The adult fly is slightly larger than a housefly and is very colorful, with a yellow-striped abdomen and yellowish legs. The white maggots can be found burrowing though fruit. Infested fruit does not always look damaged from the outside but take on a brown, mottled appearance as the maggots feed.
These flies attack over 230 different fruit, including apples, avocados, bananas, cucumbers, grapefruit, grapes, lemons, peaches, pears, plums, peppers, tomatoes, and walnuts. The female fly deposits 10 to 100 eggs under the skin of the fruit. Maggots hatch and tunnel through the pulp, turning it into a rotten mass. The Oriental fruit fly can multiply and spread rapidly. Adult flies are very active and can move several miles a day. Females can lay up to 1,500 eggs in their lifetime.
Oriental Fruit Fly brochure
Oriental Fruit Fly Quarantine area
Update on the regulated areas for Oriental Fruit Fly (October 2013)
New Regulated Areas Established in California for Oriental Fruit Fly
Stephanie D. Stocks, Department of Entomology and Nematology, University of Florida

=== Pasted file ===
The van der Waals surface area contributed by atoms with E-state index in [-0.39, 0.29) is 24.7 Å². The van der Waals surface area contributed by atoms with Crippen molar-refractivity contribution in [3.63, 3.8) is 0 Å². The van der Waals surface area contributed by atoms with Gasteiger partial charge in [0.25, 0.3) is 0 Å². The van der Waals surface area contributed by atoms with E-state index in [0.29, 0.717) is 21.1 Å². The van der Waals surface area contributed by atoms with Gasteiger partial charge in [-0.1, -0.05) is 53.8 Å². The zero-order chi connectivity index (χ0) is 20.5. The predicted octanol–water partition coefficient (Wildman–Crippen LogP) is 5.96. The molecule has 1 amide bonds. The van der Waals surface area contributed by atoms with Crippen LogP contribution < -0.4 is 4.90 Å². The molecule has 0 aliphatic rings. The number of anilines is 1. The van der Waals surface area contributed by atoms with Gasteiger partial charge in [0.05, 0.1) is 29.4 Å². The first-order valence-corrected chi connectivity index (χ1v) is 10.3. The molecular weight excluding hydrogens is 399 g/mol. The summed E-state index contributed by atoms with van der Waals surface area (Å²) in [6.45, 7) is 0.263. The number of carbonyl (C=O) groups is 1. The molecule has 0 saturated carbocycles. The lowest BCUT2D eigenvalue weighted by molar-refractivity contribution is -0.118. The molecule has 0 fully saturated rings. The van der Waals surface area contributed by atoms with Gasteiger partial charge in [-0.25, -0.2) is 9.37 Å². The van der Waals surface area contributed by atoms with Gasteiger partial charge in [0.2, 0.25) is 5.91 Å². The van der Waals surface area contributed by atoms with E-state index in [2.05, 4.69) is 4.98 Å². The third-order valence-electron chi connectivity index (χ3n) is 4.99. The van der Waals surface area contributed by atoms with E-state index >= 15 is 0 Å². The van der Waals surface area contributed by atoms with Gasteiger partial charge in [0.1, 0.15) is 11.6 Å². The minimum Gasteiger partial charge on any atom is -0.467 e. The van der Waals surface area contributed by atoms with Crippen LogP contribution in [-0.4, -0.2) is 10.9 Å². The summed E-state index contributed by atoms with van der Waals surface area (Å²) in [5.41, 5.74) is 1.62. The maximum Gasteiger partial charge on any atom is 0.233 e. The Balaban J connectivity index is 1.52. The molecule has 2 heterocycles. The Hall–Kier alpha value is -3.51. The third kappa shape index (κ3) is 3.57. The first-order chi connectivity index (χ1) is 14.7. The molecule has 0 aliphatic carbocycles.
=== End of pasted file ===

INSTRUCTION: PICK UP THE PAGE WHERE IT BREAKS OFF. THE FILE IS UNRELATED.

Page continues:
The Anaheim area of Orange County and the Cerritos-Artesia area of Los Angeles County in California are under regulation after the detection of oriental fruity fly (OFF) larvae on July 31 as well as subsequent other OFF detections.
So far, 9 larvae and 92 adults have been found in parts of Orange County while 19 adults have been found in parts of Los Angeles County.
The last eradication effort for this pest ended in July 2012, but this pest seems to be reintroduced fairly frequently.
For more information on the identification and hosts of this pest and the last eradication effort, click here.
from: First Detector Network News
October 2013, Volume 8, Issue 4